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Category: Tanith Belbin

Big start for pairs event: Chinese stars first on ice

Shen Zhao

Shen Xue and Zhao Hongbo at practice this week.  Credit: Getty Images / David Hecker

By Philip Hersh

Catching up on figure skating news after spending the last week looking at the Winter Olympic big picture:

OLYMPIC PAIRS COMPETITION begins with a bang Sunday.  Two-time Olympic bronze medalists Shen Xue and Zhao Hongbo are the first team on the ice in the short program.

The Chinese, ancient mariners (he is 36, she is 31), have not competed in a major international event since winning the 2007 world title.

"To win an Olympic gold medal is a lifelong dream for both of us,'' Zhao said.

They retired for two seasons, got married, then returned at the brilliant level that had made them one of the world's most dynamic pairs since they debuted at the Olympics with a fifth place in 1998.

"Hongbo persuaded me,'' Shen said.  "We were already married, so even if I said no, it's not like he is going to divorce me.''

PAIRS FAVORITES Aliona Savchenko and Robin Szolkowy of Germany, world champs the last two years, haven't been excited with the ice conditions at the Pacific Coliseum during practices.

Savchenko called the ice "weird'' and "sticky'' and figured that was due to sharing the venue with short track speed skaters, who want softer ice.

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Human Zambonis, home cooking, Zhang's agony, Nagasu's appeal, Kwan's impressive new life: A figure skating Q&A [Updated]

Czisnyfall2Questions first, answers second, now that the six regular-season Grand Prix figure skating events are over:

1.  Who would win an Ultimate Splat-Down between the two falling angels, reigning U.S. champion Alissa Czisny and 2007-08 European champion Carolina Kostner?

The Zamboni operator, for Czisny and Kostner would clean so much of the ice with their bottoms the resurfacing job would be much easier.

Czisny, no surprise, rendered meaningless her excellent short program at Skate Canada by falling twice  and getting credit for just three triple jumps (one given a negative grade of execution) in the free skate. She fell once and had credit for just three triples in her other GP free skate, at Cup of Russia.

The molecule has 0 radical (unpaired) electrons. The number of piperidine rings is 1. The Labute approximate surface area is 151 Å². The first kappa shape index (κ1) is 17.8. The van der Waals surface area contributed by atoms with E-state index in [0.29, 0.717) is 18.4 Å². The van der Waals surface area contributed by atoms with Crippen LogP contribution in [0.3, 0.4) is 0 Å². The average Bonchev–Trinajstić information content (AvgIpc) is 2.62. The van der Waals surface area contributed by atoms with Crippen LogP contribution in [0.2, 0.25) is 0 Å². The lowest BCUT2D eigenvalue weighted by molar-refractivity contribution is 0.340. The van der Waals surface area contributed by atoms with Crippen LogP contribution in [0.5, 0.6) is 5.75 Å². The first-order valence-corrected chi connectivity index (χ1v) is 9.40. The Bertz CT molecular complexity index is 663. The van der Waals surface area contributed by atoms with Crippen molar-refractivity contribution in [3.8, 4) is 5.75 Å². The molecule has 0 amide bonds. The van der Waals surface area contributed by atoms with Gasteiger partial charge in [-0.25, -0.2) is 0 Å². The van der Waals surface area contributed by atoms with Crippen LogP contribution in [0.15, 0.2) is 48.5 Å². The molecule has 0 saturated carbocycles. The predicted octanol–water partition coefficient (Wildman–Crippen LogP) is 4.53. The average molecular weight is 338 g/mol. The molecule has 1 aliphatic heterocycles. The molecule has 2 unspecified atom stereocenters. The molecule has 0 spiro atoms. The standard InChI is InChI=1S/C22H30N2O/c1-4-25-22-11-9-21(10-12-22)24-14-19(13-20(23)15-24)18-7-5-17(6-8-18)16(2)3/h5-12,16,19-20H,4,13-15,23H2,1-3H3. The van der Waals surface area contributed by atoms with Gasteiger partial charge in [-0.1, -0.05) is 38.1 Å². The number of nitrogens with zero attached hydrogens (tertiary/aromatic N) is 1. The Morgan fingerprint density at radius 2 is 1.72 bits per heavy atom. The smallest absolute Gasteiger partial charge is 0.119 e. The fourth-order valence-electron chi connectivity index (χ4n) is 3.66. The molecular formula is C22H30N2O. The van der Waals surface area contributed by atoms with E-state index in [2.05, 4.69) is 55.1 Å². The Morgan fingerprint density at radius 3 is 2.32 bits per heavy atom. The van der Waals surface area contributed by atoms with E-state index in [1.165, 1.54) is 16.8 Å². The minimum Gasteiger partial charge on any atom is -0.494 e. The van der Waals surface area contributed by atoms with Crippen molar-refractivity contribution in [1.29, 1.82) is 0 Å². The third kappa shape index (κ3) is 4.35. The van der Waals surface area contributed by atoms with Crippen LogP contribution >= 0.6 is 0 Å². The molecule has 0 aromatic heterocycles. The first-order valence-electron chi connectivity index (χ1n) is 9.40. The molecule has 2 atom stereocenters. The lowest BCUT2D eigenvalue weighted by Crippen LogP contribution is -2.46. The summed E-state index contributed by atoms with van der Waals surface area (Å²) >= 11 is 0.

Kostner fell once in the short program and once in the long program at Paris, once in the long program in China.  That picked up, as it where, from her dismal effort in the free skate at 2009 worlds, when Kostner fell once and did one clean triple jump.

The sad irony in this is both women are among the most elegant skaters in the world when they stay upright.

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Belbin looks like an Olympic medalist. But we say the winner is . . .


(Judge for yourself whether ice dancer Tanith Belbin gets style points for this.)

A few figure skating observations as the Grand Prix series heads into its last event before the Dec. 4-5 final in Tokyo:

*Over dinner Sunday night in Lake Placid, five reporters who will be covering figure skating at the 2010 Olympics agreed to hazard predictions on the Winter Games medals.

I decided to come up with an aggregate of our picks by assigning five points for a prediction of gold, three for silver, one for bronze.

I know the whole thing is very unscientific, but the point here is simply to have some fun.

The results showed: no man getting votes from all five of us; Yuna Kim of South Korea being unanimous for gold; wide difference of opinion on the other women's medals; and compelling unpredictability in three of the four disciplines.

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Feathers flying, gender bending ... only in figure skating

Evan Lysacek

Ten things I have learned after three days at Skate America:

1. Vera Wang designed the costume that reigning world champion Evan Lysacek is wearing while performing his short program to Stravinsky's "Firebird.'' Lysacek was skeptical about the feathers Wang hung from the gloved wrists when he first saw them, but now thinks of them as a good fit with the Stravinsky piece. "Stravinsky is sort of a bizarre artist,'' Lysacek said. "The accent of the feathers adds to that.''

2. Bizarre hand coverings are hardly unusual in men's figure skating. Russia's Alexei Urmanov, the 1994 Olympic champion, was known for costumes that often included outlandish gloves. Three-time U.S. champion Johnny Weir, for whom outlandish is de rigueur, wore a glove he named Camille while skating his 2006 Olympic short program, in honor of composer Camille Saint-Saens, because Weir was performing to "The Swan'' from Saint-Saens' "Carnival of the Animals."

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